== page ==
Beyond active management, potential structural changes also offer opportunities to capture value. For instance, during the reinvestment period, if a majority of the CLO equity holders (whether the largest investor or a caucus) chooses, it can direct, or accede to, the manager’s decision to “call” the liabilities and refinance the CLO’s debt. This is analogous to a homeowner refinancing a fixed-rate mortgage when interest rates decline. While the index rate owed the debt investors floats (as does the index rate earned by the assets), the credit spread on top of it doesn’t. So, if the spread owed the debt investors narrows, a refinancing can lock in lower liability costs, and thus higher profits, for the remaining life of the fund.

In addition to a straight refinancing, if market conditions permit, the CLO equity majority has another option: a “reset,” through which all of the CLO debt is refinanced and the CLO is given a new reinvestment period and legal maturity, among other changes. A reset can enhance and extend the CLO equity return profile, all without sourcing a new pool of starting loans.

Is now a good time for CLO equity?

Another misconception about CLO equity is that its best days have passed, spanning the decade of low rates and ending with the sharp post-pandemic hikes. There were indeed many years during that period when, using the various mechanisms at their disposal, CLO managers produced attractive yields and internal rates of return (IRRs) for their debt and equity investors alike. What can be overlooked, though, is that CLO equity can perform well in different environments and that the best periods for CLO equity to date have tended to be vintages launched on the eve of periods of increased risk, such as 2007, and perhaps not at times one would expect to produce strong returns.

The reason is simple: Many of the CLOs created in 2007 were early in their reinvestment periods in the first half of 2008, when Bear Stearns collapsed and corporate credit spreads blew out. CLO managers suddenly had their pick of leveraged loans trading substantially below par.3 The discounts at which they were able to acquire the loans added significantly to par build, and when managers’ own analysis of the intrinsic soundness of the loans proved correct, the associated increase in profit margins stuck for the life of the funds.

A similar pattern was seen with the early-2020 vintage, as spreads widened with the severe market dislocations early in the pandemic. Conversely, performance for the 2021 vintage, a popular year for new issuances, has proved to be middling when considered against the equity distributions and changes in underlying net asset value (NAV) of other recent vintages. And 2022, which had a more uncertain return profile at the time of issuance, has to date performed quite a bit better than 2021. In each case, weaker (or stronger) starting market sentiment lowered (or raised) the bar for subsequent NAV gains.4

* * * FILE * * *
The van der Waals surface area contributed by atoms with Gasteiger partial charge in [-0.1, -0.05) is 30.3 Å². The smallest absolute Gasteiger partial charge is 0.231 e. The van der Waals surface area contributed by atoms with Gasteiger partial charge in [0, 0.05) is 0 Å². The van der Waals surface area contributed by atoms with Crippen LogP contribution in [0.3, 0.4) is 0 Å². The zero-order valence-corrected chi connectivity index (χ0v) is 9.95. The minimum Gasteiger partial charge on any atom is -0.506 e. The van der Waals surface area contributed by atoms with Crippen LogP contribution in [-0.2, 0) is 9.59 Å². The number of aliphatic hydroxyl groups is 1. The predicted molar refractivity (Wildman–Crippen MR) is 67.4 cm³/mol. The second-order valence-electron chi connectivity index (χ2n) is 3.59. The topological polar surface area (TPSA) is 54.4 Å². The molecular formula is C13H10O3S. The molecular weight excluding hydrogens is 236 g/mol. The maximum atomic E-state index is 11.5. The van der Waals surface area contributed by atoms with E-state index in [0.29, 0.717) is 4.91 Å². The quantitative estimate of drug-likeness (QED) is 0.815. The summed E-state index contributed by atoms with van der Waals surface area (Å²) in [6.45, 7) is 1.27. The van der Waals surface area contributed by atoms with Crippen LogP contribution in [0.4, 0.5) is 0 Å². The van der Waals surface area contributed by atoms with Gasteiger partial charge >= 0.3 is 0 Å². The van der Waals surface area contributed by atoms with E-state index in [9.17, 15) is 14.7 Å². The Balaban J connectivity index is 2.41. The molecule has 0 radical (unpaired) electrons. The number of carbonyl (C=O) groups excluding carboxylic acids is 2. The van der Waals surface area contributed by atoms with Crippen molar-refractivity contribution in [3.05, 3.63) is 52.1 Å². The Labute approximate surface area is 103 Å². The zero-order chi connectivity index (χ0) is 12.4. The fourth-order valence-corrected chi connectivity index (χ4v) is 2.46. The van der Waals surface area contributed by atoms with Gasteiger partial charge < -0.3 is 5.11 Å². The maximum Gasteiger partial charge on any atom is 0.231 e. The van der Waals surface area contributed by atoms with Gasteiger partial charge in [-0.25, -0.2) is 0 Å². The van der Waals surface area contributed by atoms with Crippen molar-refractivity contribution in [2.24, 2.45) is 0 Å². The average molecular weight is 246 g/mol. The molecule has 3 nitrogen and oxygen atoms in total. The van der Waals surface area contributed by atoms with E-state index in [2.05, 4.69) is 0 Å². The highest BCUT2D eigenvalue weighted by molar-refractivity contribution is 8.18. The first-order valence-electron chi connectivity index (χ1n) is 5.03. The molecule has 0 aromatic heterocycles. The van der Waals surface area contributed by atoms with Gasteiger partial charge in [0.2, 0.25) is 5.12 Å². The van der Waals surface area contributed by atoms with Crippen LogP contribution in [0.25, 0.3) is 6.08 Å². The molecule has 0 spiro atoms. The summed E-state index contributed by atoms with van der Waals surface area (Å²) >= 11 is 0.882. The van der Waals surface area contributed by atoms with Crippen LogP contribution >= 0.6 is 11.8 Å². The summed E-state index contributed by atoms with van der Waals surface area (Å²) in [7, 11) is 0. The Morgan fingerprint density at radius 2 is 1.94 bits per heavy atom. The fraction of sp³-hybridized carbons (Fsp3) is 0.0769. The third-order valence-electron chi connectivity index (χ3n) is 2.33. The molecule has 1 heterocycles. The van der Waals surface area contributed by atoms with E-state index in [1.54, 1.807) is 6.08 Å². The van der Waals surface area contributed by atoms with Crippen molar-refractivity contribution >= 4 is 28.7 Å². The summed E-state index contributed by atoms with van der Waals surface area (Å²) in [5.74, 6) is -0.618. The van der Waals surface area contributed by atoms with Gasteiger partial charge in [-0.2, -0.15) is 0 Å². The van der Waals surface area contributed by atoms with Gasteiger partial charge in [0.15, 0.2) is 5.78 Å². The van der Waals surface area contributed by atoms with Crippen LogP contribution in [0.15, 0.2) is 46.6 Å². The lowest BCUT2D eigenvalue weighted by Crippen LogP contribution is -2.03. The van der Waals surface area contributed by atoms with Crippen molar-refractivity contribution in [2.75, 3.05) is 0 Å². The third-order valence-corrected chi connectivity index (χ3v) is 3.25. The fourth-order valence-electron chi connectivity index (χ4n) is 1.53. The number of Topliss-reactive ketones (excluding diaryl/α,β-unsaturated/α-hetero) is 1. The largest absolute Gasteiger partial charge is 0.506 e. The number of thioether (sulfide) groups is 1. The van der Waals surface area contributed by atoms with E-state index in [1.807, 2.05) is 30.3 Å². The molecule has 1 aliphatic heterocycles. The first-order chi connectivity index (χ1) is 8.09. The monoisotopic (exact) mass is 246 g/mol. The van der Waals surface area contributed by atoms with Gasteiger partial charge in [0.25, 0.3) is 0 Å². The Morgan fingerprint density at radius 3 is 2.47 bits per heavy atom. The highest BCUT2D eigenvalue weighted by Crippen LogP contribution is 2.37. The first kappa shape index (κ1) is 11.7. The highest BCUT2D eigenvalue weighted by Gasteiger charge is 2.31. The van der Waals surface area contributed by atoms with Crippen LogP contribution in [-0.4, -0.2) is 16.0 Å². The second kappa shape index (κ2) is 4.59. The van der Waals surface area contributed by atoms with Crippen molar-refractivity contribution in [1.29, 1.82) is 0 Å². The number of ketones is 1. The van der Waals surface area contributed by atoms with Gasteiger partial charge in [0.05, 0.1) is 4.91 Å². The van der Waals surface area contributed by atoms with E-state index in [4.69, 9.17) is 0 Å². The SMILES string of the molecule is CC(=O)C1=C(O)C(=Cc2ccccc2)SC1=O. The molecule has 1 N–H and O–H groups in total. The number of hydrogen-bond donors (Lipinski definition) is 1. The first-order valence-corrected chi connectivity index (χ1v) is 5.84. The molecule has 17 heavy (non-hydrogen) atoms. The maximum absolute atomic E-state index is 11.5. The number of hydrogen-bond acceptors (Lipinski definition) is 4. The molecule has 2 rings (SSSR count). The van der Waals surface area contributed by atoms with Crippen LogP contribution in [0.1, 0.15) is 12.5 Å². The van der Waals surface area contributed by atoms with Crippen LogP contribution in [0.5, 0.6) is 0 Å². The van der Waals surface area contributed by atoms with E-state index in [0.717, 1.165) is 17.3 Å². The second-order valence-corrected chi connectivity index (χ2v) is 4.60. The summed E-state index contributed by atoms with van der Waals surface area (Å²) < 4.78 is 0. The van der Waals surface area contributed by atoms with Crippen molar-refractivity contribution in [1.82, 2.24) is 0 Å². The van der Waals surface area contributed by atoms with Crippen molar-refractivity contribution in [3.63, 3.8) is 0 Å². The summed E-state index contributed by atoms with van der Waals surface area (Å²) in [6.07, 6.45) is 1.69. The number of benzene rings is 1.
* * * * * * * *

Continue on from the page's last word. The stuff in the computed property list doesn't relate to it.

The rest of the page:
What about the period ahead? We believe it could be another good time for the asset class, driven by the variability in the current economic environment and the optionality embedded in CLO equity. Interest rates are likely at their cyclical peak after two years of hikes, and with inflation moderating, the Fed may finally be ready to start cutting.

All else equal, falling rates would tend to be worse for CLO equity than rising rates. Falling rates lower the floating base rate generated by a CLO’s assets. They also lower the base rate expenses owed on the CLO debt. However, because a typical CLO effectively has 10% more assets than liabilities (with 10% of the capital as equity), lower rates reduce inflows from interest earned on the underlying loan assets more than they do the outflows owed to CLO debt investors, reducing the cash available for equity distributions.

That said, when it comes to CLO equity, all else is almost never equal. After all, if rates are coming down, this could mean the economy has started to slow and the Fed has stepped in to lower financing costs for consumers and businesses. More companies may be struggling to pay their debts, and more struggling companies means wider spreads – and therefore more opportunities for par build. On the other hand, rates could be dropping because inflation is moderating and the economy is strong, resulting in tighter loan spreads. However, a period of tighter loan spreads would likely coincide with lower CLO debt costs and tee up the potential for a CLO refinancing or reset.